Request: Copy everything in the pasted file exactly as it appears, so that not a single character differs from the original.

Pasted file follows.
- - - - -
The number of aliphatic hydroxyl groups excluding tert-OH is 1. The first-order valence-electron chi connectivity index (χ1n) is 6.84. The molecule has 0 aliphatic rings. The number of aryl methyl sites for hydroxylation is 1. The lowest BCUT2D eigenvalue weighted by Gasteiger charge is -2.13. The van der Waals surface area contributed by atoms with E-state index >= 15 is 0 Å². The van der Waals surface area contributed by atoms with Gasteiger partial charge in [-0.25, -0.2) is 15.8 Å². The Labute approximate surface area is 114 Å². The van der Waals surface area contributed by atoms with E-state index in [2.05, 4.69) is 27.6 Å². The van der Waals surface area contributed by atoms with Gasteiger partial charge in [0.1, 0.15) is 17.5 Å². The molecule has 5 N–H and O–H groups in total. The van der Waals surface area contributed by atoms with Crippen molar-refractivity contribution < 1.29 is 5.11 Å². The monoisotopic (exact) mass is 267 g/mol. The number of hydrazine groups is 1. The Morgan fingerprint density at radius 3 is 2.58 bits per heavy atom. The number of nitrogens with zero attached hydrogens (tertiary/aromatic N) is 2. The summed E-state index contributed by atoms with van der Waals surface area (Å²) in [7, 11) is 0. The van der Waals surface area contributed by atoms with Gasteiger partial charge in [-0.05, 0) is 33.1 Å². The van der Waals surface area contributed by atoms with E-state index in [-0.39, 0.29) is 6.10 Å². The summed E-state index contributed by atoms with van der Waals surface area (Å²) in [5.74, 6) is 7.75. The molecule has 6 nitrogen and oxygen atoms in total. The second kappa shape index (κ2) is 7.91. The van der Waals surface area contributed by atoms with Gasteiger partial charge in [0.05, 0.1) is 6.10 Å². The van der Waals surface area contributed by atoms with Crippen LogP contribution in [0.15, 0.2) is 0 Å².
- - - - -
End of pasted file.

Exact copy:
The number of aliphatic hydroxyl groups excluding tert-OH is 1. The first-order valence-electron chi connectivity index (χ1n) is 6.84. The molecule has 0 aliphatic rings. The number of aryl methyl sites for hydroxylation is 1. The lowest BCUT2D eigenvalue weighted by Gasteiger charge is -2.13. The van der Waals surface area contributed by atoms with E-state index >= 15 is 0 Å². The van der Waals surface area contributed by atoms with Gasteiger partial charge in [-0.25, -0.2) is 15.8 Å². The Labute approximate surface area is 114 Å². The van der Waals surface area contributed by atoms with E-state index in [2.05, 4.69) is 27.6 Å². The van der Waals surface area contributed by atoms with Gasteiger partial charge in [0.1, 0.15) is 17.5 Å². The molecule has 5 N–H and O–H groups in total. The van der Waals surface area contributed by atoms with Crippen molar-refractivity contribution < 1.29 is 5.11 Å². The monoisotopic (exact) mass is 267 g/mol. The number of hydrazine groups is 1. The Morgan fingerprint density at radius 3 is 2.58 bits per heavy atom. The number of nitrogens with zero attached hydrogens (tertiary/aromatic N) is 2. The summed E-state index contributed by atoms with van der Waals surface area (Å²) in [7, 11) is 0. The van der Waals surface area contributed by atoms with Gasteiger partial charge in [-0.05, 0) is 33.1 Å². The van der Waals surface area contributed by atoms with E-state index in [-0.39, 0.29) is 6.10 Å². The summed E-state index contributed by atoms with van der Waals surface area (Å²) in [5.74, 6) is 7.75. The molecule has 6 nitrogen and oxygen atoms in total. The second kappa shape index (κ2) is 7.91. The van der Waals surface area contributed by atoms with Gasteiger partial charge in [0.05, 0.1) is 6.10 Å². The van der Waals surface area contributed by atoms with Crippen LogP contribution in [0.15, 0.2) is 0 Å².